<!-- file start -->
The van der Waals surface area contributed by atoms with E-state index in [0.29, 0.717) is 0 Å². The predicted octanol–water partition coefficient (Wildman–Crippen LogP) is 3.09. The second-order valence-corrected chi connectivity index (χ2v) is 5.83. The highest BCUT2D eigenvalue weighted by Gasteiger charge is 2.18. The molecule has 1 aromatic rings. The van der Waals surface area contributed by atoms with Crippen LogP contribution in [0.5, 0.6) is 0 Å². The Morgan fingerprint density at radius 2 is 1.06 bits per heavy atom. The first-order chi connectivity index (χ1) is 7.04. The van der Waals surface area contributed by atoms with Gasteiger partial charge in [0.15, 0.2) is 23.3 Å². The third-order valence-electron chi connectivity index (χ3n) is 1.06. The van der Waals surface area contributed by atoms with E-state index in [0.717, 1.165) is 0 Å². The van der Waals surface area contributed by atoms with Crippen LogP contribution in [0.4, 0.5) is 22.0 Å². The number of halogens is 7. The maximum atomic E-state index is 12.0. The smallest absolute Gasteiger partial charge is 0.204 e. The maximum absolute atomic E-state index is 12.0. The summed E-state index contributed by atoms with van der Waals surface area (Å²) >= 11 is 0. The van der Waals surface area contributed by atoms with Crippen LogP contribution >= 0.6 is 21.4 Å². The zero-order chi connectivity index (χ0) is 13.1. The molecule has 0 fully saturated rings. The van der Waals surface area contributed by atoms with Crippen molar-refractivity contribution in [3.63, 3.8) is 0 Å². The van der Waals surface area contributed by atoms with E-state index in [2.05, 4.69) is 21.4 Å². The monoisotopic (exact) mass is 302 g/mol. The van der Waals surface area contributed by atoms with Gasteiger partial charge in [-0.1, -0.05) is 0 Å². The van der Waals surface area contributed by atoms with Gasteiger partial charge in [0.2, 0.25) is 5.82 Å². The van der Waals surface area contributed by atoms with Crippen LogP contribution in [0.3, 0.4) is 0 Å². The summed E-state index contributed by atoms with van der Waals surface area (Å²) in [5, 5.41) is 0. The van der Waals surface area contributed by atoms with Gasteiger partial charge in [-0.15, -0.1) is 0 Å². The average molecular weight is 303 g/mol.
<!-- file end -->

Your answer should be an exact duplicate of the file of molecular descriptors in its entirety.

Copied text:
The van der Waals surface area contributed by atoms with E-state index in [0.29, 0.717) is 0 Å². The predicted octanol–water partition coefficient (Wildman–Crippen LogP) is 3.09. The second-order valence-corrected chi connectivity index (χ2v) is 5.83. The highest BCUT2D eigenvalue weighted by Gasteiger charge is 2.18. The molecule has 1 aromatic rings. The van der Waals surface area contributed by atoms with Crippen LogP contribution in [0.5, 0.6) is 0 Å². The Morgan fingerprint density at radius 2 is 1.06 bits per heavy atom. The first-order chi connectivity index (χ1) is 7.04. The van der Waals surface area contributed by atoms with Gasteiger partial charge in [0.15, 0.2) is 23.3 Å². The third-order valence-electron chi connectivity index (χ3n) is 1.06. The van der Waals surface area contributed by atoms with E-state index in [0.717, 1.165) is 0 Å². The van der Waals surface area contributed by atoms with Crippen LogP contribution in [0.4, 0.5) is 22.0 Å². The number of halogens is 7. The maximum atomic E-state index is 12.0. The smallest absolute Gasteiger partial charge is 0.204 e. The maximum absolute atomic E-state index is 12.0. The summed E-state index contributed by atoms with van der Waals surface area (Å²) >= 11 is 0. The van der Waals surface area contributed by atoms with Crippen LogP contribution >= 0.6 is 21.4 Å². The zero-order chi connectivity index (χ0) is 13.1. The molecule has 0 fully saturated rings. The van der Waals surface area contributed by atoms with Crippen molar-refractivity contribution in [3.63, 3.8) is 0 Å². The van der Waals surface area contributed by atoms with E-state index in [2.05, 4.69) is 21.4 Å². The monoisotopic (exact) mass is 302 g/mol. The van der Waals surface area contributed by atoms with Gasteiger partial charge in [-0.1, -0.05) is 0 Å². The van der Waals surface area contributed by atoms with Gasteiger partial charge in [0.2, 0.25) is 5.82 Å². The van der Waals surface area contributed by atoms with Crippen LogP contribution in [0.3, 0.4) is 0 Å². The summed E-state index contributed by atoms with van der Waals surface area (Å²) in [5, 5.41) is 0. The van der Waals surface area contributed by atoms with Gasteiger partial charge in [-0.15, -0.1) is 0 Å². The average molecular weight is 303 g/mol.